Preview: Confident United States expecting victory against Panama

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SEATTLE, Wash. – The rhetoric surrounding Jurgen Klinsmann’s time with the U.S. men’s national team has always cast the coach’s tenure as a process, one that would require the program to regroup and reset before moving forward. Two weeks ago, as Belgium was slicing through the team in a Cleveland friendly, that process appeared to be sputtering, but after wins against Germany and Jamaica, confidence is high ahead of the team’s latest challenge – Tuesday’s World Cup Qualifier against Panama.

“We need to confirm what we’ve built over the last couple of games,” was Klinsmann’s assessment as the team arrived in Seattle, site of Tuesday’s match. After their 2-1 win in Kingston, the U.S. sit second in “The Hex” – the six-team final round of CONCACAF’s World Cup qualifying tournament. With three teams advancing directly to Brazil 2014, the U.S. will take a big step to a seventh-straight World Cup with a win over Panama.

“We want to get three points on Tuesday night, badly,” Klinsmann said. “It’s a must-win. Every home game is a must-win. We know that.”

(MORE: The U.S.’s long trip, quick turnaround after Jamaica)

With the qualifying tournament just short of its half-way mark, the game’s far from a must-win, but with the well-established maxim of ‘win all your home games’ entrenched in CONCACAF lore, you wouldn’t expect a coach of one of the region’s favorites to say anything less. And while the math may not support Klinsmann’s urgency, given the progress the U.S. has made over the last two weeks, anything but full points would be a major setback. Against a team that’s never reached a World Cup, a draw could be a step back.

Panama’s chances of getting that result took were dealt a severe blow this weekend when Blas Perez was ruled out of Tuesday’s match. The veteran FC Dallas striker and Panama’s most dangerous goal-scoring threat, Perez was ruled out with gastrointestinal problems. The 32-year-old’s absence will make life easier on defenders Omar Gonzalez and Matt Besler, who now will focus their attentions on Luis Tejada and Rolando Blackburn.

There are, however, other points of worry in the Panamanian team. In captain Felipe Baloy, the Canaleros have a defender capable of starting for any team in the region, his physicality capable of neutralizing even an in-form Jozy Altidore. In the middle, former Philadelphia Union midfielder Gabriel Gomez has always been a force for country, even if he failed to have a significant impact in Major League Soccer. He’ll be a major focal point for Michael Bradley.

(MORE: Bradley’s importance could be tested | Without Jermaine Jones.)

Even with those talents, Panama’s challenges down to a coaching truism. If Klinsmann’s team plays to their potential – if the team that faced Jamaica and Germany boarded the charter to Seattle – the United States will win. It will probably be difficult, as most U.S. games are, and there may be moments where a Brad Evans-esque player will have to unexpectedly step up, but the U.S. is beyond doubting their capabilities to do so.

The bigger question is how many of those of those capabilities will be at Klinsmann’s disposal. Jermaine Jones, the much-maligned midfield hard man whose become one of Klinsmann’s obligatory starters, is out while recovering from a concussion. Graham Zusi, so crucial in providing service from the right for Altidore’s recent goals, was cautioned in Kingston, leaving him suspended with after accumulating too many yellow cards.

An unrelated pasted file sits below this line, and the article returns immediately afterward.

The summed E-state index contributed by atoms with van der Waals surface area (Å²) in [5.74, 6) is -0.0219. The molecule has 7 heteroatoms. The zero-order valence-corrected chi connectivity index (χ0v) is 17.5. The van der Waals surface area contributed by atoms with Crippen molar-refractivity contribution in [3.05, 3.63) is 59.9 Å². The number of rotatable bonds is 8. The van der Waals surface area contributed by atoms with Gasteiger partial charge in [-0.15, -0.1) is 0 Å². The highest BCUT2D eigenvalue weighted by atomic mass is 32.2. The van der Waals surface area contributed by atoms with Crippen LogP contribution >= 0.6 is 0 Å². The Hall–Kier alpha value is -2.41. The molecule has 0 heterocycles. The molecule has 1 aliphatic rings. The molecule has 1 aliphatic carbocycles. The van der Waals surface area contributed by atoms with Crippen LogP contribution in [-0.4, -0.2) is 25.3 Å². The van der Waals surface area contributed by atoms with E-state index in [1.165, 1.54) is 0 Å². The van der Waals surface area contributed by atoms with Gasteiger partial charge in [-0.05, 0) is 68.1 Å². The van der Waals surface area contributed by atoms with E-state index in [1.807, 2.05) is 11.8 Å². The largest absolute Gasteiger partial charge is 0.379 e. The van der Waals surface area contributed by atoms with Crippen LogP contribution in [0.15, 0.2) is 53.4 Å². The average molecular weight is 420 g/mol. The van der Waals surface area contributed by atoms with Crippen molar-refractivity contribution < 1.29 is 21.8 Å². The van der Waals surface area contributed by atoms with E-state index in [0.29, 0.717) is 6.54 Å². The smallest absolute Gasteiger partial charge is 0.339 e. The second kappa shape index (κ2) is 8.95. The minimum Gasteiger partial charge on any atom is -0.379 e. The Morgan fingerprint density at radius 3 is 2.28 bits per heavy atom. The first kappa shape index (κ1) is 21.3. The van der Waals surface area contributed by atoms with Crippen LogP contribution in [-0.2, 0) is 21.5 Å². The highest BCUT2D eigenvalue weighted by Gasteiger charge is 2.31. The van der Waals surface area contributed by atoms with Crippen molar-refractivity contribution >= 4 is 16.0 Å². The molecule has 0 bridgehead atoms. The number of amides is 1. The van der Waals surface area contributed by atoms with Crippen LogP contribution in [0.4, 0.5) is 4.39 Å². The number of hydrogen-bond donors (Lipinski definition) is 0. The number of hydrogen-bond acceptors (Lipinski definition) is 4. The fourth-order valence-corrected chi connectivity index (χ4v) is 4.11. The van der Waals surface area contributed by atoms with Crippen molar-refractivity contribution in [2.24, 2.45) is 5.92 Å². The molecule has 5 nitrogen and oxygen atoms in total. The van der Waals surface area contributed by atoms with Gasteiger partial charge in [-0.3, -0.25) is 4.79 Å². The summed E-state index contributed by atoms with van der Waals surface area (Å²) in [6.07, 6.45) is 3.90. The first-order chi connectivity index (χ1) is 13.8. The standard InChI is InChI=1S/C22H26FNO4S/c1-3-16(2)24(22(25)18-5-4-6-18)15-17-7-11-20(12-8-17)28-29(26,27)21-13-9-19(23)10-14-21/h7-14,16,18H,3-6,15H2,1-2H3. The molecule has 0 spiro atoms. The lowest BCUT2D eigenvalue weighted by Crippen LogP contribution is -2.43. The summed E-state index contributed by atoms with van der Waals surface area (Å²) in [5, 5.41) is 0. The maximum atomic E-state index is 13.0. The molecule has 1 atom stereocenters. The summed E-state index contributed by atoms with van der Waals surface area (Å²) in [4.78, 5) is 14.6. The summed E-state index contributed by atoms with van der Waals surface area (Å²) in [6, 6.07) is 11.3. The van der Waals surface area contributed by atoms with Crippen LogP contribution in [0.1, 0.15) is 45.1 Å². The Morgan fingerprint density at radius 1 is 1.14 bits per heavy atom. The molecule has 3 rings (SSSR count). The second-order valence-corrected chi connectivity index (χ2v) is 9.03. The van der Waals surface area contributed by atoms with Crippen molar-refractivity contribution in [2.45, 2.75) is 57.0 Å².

The extent to which Klinsmann’s replacements click will dictate how easy the U.S. has it against Panama. In the middle, Stoke City’s Geoff Cameron is most likely to take Jermaine Jones’s mantle, his utility man’s ability to play central defense, right back, and midfield focused in support of Bradley. In place of Zusi, the situation is more nebulous, with Eddie Johnson, Joe Corona, and Brad Davis all potentially starting against Panama.

(MORE: “Adaptability” in action, just as Klinsmann preached.)

The biggest names, however, are there. Clint Dempsey will wear the armband. Tim Howard will protect the net. Jozy Altidore will be chasing goals, while Omar Gonzalez looks to continue his ascent in defense. With nine of eleven starters returning from the Jamaica match – and with Panama missing their leading scorer – there’s little appetite to accept excuses.

If the States win, they could very well sit top of the group through five rounds, the Hex-leading Costa Ricans facing a tough task in Mexico City. Any other result, and the States will be examining at themselves instead of the standings.

(MORE: Costa Rica plan plan Mexico upset, Honduras host Jamaica)

Stats behind Wayne Rooney’s record-breaking England career

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We all know Wayne Rooney was England’s all-time record goalscorer, but what other numbers will define his international career?

[ VIDEO: Rooney’s top five England goals

Rooney, 31, retired from Three Lions duty on Wednesday after scoring 53 goals in 119 games for England over the past 14 years.

Despite his incredible longevity England’s most-capped outfield player (second only behind goalkeeper Peter Shilton) will look back on his international career with some regret as his record in major tournaments was nowhere near what he would have hoped for.